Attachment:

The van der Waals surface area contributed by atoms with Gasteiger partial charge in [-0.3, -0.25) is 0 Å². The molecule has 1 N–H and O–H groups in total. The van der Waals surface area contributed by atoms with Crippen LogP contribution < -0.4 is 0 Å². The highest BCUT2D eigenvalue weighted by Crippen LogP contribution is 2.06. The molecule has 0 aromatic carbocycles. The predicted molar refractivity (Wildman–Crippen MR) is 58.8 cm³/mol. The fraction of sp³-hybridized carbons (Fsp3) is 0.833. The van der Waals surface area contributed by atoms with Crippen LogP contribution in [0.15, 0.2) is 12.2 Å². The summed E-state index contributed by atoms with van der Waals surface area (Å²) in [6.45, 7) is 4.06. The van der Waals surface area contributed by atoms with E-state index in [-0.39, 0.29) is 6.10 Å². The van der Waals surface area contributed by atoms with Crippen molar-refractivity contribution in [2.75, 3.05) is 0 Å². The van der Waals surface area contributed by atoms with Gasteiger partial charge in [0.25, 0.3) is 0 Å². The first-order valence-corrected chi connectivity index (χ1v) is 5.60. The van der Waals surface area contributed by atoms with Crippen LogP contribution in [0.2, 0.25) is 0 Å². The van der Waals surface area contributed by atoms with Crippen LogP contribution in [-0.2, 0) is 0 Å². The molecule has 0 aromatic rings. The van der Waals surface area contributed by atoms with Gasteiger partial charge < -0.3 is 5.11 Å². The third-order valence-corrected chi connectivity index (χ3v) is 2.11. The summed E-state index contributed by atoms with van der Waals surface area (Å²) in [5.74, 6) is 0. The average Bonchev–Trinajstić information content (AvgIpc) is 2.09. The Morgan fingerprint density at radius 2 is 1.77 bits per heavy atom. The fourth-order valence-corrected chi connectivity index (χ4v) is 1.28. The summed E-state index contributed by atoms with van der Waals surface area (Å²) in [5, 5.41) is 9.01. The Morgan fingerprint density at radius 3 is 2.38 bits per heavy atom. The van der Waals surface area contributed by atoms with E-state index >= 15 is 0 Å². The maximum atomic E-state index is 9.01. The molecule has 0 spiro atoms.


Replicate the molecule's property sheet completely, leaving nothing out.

The van der Waals surface area contributed by atoms with Gasteiger partial charge in [-0.3, -0.25) is 0 Å². The molecule has 1 N–H and O–H groups in total. The van der Waals surface area contributed by atoms with Crippen LogP contribution < -0.4 is 0 Å². The highest BCUT2D eigenvalue weighted by Crippen LogP contribution is 2.06. The molecule has 0 aromatic carbocycles. The predicted molar refractivity (Wildman–Crippen MR) is 58.8 cm³/mol. The fraction of sp³-hybridized carbons (Fsp3) is 0.833. The van der Waals surface area contributed by atoms with Crippen LogP contribution in [0.15, 0.2) is 12.2 Å². The summed E-state index contributed by atoms with van der Waals surface area (Å²) in [6.45, 7) is 4.06. The van der Waals surface area contributed by atoms with E-state index in [-0.39, 0.29) is 6.10 Å². The van der Waals surface area contributed by atoms with Crippen molar-refractivity contribution in [2.75, 3.05) is 0 Å². The van der Waals surface area contributed by atoms with Gasteiger partial charge in [0.25, 0.3) is 0 Å². The first-order valence-corrected chi connectivity index (χ1v) is 5.60. The van der Waals surface area contributed by atoms with Crippen LogP contribution in [0.2, 0.25) is 0 Å². The van der Waals surface area contributed by atoms with Crippen LogP contribution in [-0.2, 0) is 0 Å². The molecule has 0 aromatic rings. The van der Waals surface area contributed by atoms with Gasteiger partial charge < -0.3 is 5.11 Å². The third-order valence-corrected chi connectivity index (χ3v) is 2.11. The summed E-state index contributed by atoms with van der Waals surface area (Å²) in [5.74, 6) is 0. The average Bonchev–Trinajstić information content (AvgIpc) is 2.09. The Morgan fingerprint density at radius 2 is 1.77 bits per heavy atom. The fourth-order valence-corrected chi connectivity index (χ4v) is 1.28. The summed E-state index contributed by atoms with van der Waals surface area (Å²) in [5, 5.41) is 9.01. The Morgan fingerprint density at radius 3 is 2.38 bits per heavy atom. The van der Waals surface area contributed by atoms with E-state index >= 15 is 0 Å². The maximum atomic E-state index is 9.01. The molecule has 0 spiro atoms.